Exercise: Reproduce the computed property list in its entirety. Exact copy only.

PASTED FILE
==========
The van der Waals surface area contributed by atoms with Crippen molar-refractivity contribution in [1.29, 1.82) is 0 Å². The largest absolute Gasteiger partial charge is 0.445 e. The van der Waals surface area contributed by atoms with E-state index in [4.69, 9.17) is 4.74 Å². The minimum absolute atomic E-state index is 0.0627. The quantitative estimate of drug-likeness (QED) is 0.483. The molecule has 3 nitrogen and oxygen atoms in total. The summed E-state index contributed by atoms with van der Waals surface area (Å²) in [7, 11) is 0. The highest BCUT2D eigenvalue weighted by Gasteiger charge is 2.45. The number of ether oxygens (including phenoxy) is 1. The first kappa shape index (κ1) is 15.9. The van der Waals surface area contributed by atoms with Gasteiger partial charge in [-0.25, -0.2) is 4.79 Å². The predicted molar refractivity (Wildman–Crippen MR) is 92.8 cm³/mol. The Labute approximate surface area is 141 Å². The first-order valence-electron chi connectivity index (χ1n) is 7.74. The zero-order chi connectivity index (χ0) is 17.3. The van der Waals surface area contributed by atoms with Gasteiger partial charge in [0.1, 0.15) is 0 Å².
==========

The van der Waals surface area contributed by atoms with Crippen molar-refractivity contribution in [1.29, 1.82) is 0 Å². The largest absolute Gasteiger partial charge is 0.445 e. The van der Waals surface area contributed by atoms with E-state index in [4.69, 9.17) is 4.74 Å². The minimum absolute atomic E-state index is 0.0627. The quantitative estimate of drug-likeness (QED) is 0.483. The molecule has 3 nitrogen and oxygen atoms in total. The summed E-state index contributed by atoms with van der Waals surface area (Å²) in [7, 11) is 0. The highest BCUT2D eigenvalue weighted by Gasteiger charge is 2.45. The number of ether oxygens (including phenoxy) is 1. The first kappa shape index (κ1) is 15.9. The van der Waals surface area contributed by atoms with Gasteiger partial charge in [-0.25, -0.2) is 4.79 Å². The predicted molar refractivity (Wildman–Crippen MR) is 92.8 cm³/mol. The Labute approximate surface area is 141 Å². The first-order valence-electron chi connectivity index (χ1n) is 7.74. The zero-order chi connectivity index (χ0) is 17.3. The van der Waals surface area contributed by atoms with Gasteiger partial charge in [0.1, 0.15) is 0 Å².